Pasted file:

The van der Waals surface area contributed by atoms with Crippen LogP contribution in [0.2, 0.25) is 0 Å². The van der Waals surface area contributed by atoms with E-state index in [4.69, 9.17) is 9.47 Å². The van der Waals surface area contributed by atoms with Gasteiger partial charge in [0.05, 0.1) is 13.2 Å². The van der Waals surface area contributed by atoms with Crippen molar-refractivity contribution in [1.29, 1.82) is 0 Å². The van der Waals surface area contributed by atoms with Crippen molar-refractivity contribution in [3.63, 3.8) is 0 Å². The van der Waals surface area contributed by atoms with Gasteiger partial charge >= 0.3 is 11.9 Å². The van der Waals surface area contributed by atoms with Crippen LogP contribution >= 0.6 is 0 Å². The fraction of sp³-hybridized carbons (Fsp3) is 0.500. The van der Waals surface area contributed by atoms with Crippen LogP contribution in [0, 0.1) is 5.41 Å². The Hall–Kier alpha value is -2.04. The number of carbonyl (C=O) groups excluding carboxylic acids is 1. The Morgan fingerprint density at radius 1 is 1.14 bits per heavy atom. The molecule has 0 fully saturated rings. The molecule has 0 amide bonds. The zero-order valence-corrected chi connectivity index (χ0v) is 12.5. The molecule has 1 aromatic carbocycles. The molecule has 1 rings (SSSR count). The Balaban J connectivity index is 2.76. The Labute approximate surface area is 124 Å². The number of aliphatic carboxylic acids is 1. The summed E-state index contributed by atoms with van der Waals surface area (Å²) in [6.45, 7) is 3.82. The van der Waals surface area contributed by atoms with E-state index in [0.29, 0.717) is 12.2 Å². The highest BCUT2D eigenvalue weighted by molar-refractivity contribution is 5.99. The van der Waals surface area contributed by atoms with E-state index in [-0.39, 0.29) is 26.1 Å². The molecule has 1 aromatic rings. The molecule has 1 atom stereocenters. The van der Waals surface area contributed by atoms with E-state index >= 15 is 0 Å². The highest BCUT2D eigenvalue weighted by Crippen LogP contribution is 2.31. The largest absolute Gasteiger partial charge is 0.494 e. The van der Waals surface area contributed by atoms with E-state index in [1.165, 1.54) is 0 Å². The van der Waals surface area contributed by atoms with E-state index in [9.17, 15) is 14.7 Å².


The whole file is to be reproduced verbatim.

The van der Waals surface area contributed by atoms with Crippen LogP contribution in [0.2, 0.25) is 0 Å². The van der Waals surface area contributed by atoms with E-state index in [4.69, 9.17) is 9.47 Å². The van der Waals surface area contributed by atoms with Gasteiger partial charge in [0.05, 0.1) is 13.2 Å². The van der Waals surface area contributed by atoms with Crippen molar-refractivity contribution in [1.29, 1.82) is 0 Å². The van der Waals surface area contributed by atoms with Crippen molar-refractivity contribution in [3.63, 3.8) is 0 Å². The van der Waals surface area contributed by atoms with Gasteiger partial charge >= 0.3 is 11.9 Å². The van der Waals surface area contributed by atoms with Crippen LogP contribution >= 0.6 is 0 Å². The fraction of sp³-hybridized carbons (Fsp3) is 0.500. The van der Waals surface area contributed by atoms with Crippen LogP contribution in [0, 0.1) is 5.41 Å². The Hall–Kier alpha value is -2.04. The number of carbonyl (C=O) groups excluding carboxylic acids is 1. The Morgan fingerprint density at radius 1 is 1.14 bits per heavy atom. The molecule has 0 fully saturated rings. The molecule has 0 amide bonds. The zero-order valence-corrected chi connectivity index (χ0v) is 12.5. The molecule has 1 aromatic carbocycles. The molecule has 1 rings (SSSR count). The Balaban J connectivity index is 2.76. The Labute approximate surface area is 124 Å². The number of aliphatic carboxylic acids is 1. The summed E-state index contributed by atoms with van der Waals surface area (Å²) in [6.45, 7) is 3.82. The van der Waals surface area contributed by atoms with E-state index in [0.29, 0.717) is 12.2 Å². The highest BCUT2D eigenvalue weighted by molar-refractivity contribution is 5.99. The van der Waals surface area contributed by atoms with E-state index in [-0.39, 0.29) is 26.1 Å². The molecule has 1 aromatic rings. The molecule has 1 atom stereocenters. The van der Waals surface area contributed by atoms with E-state index >= 15 is 0 Å². The highest BCUT2D eigenvalue weighted by Crippen LogP contribution is 2.31. The largest absolute Gasteiger partial charge is 0.494 e. The van der Waals surface area contributed by atoms with E-state index in [1.165, 1.54) is 0 Å². The van der Waals surface area contributed by atoms with E-state index in [9.17, 15) is 14.7 Å².